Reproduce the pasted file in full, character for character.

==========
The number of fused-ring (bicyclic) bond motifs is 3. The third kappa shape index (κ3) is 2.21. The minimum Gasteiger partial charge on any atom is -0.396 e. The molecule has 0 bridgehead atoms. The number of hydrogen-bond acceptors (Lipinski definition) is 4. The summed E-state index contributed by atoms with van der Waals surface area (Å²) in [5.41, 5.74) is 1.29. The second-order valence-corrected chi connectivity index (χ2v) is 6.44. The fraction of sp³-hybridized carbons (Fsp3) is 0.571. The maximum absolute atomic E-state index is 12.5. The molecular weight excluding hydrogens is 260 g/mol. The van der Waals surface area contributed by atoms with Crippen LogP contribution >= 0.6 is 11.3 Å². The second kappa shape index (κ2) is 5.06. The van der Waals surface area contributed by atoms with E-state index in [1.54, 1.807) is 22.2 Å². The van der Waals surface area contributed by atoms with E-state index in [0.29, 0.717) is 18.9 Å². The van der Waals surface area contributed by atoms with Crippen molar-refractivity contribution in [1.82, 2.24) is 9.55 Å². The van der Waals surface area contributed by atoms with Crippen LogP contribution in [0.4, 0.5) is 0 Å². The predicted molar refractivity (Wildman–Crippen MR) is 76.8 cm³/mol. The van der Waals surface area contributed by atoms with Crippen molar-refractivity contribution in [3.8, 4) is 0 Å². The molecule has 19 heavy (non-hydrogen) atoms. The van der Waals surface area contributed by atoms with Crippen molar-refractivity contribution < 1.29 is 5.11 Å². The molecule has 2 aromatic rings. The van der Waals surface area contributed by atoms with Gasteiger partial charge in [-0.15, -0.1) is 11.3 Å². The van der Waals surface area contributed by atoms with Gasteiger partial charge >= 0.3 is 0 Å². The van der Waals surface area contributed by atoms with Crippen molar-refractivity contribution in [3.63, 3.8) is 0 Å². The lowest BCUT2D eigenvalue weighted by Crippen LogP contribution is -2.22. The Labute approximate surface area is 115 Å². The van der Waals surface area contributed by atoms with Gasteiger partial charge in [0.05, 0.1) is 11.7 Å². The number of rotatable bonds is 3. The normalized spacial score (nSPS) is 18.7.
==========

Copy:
The number of fused-ring (bicyclic) bond motifs is 3. The third kappa shape index (κ3) is 2.21. The minimum Gasteiger partial charge on any atom is -0.396 e. The molecule has 0 bridgehead atoms. The number of hydrogen-bond acceptors (Lipinski definition) is 4. The summed E-state index contributed by atoms with van der Waals surface area (Å²) in [5.41, 5.74) is 1.29. The second-order valence-corrected chi connectivity index (χ2v) is 6.44. The fraction of sp³-hybridized carbons (Fsp3) is 0.571. The maximum absolute atomic E-state index is 12.5. The molecular weight excluding hydrogens is 260 g/mol. The van der Waals surface area contributed by atoms with Crippen LogP contribution >= 0.6 is 11.3 Å². The second kappa shape index (κ2) is 5.06. The van der Waals surface area contributed by atoms with E-state index in [1.54, 1.807) is 22.2 Å². The van der Waals surface area contributed by atoms with E-state index in [0.29, 0.717) is 18.9 Å². The van der Waals surface area contributed by atoms with Crippen molar-refractivity contribution in [1.82, 2.24) is 9.55 Å². The van der Waals surface area contributed by atoms with Crippen LogP contribution in [0.4, 0.5) is 0 Å². The predicted molar refractivity (Wildman–Crippen MR) is 76.8 cm³/mol. The van der Waals surface area contributed by atoms with Crippen molar-refractivity contribution in [3.8, 4) is 0 Å². The molecule has 19 heavy (non-hydrogen) atoms. The van der Waals surface area contributed by atoms with Crippen molar-refractivity contribution < 1.29 is 5.11 Å². The molecule has 2 aromatic rings. The van der Waals surface area contributed by atoms with Gasteiger partial charge in [-0.15, -0.1) is 11.3 Å². The van der Waals surface area contributed by atoms with Gasteiger partial charge >= 0.3 is 0 Å². The van der Waals surface area contributed by atoms with Crippen molar-refractivity contribution in [3.63, 3.8) is 0 Å². The lowest BCUT2D eigenvalue weighted by Crippen LogP contribution is -2.22. The Labute approximate surface area is 115 Å². The van der Waals surface area contributed by atoms with Gasteiger partial charge in [0.05, 0.1) is 11.7 Å². The number of rotatable bonds is 3. The normalized spacial score (nSPS) is 18.7.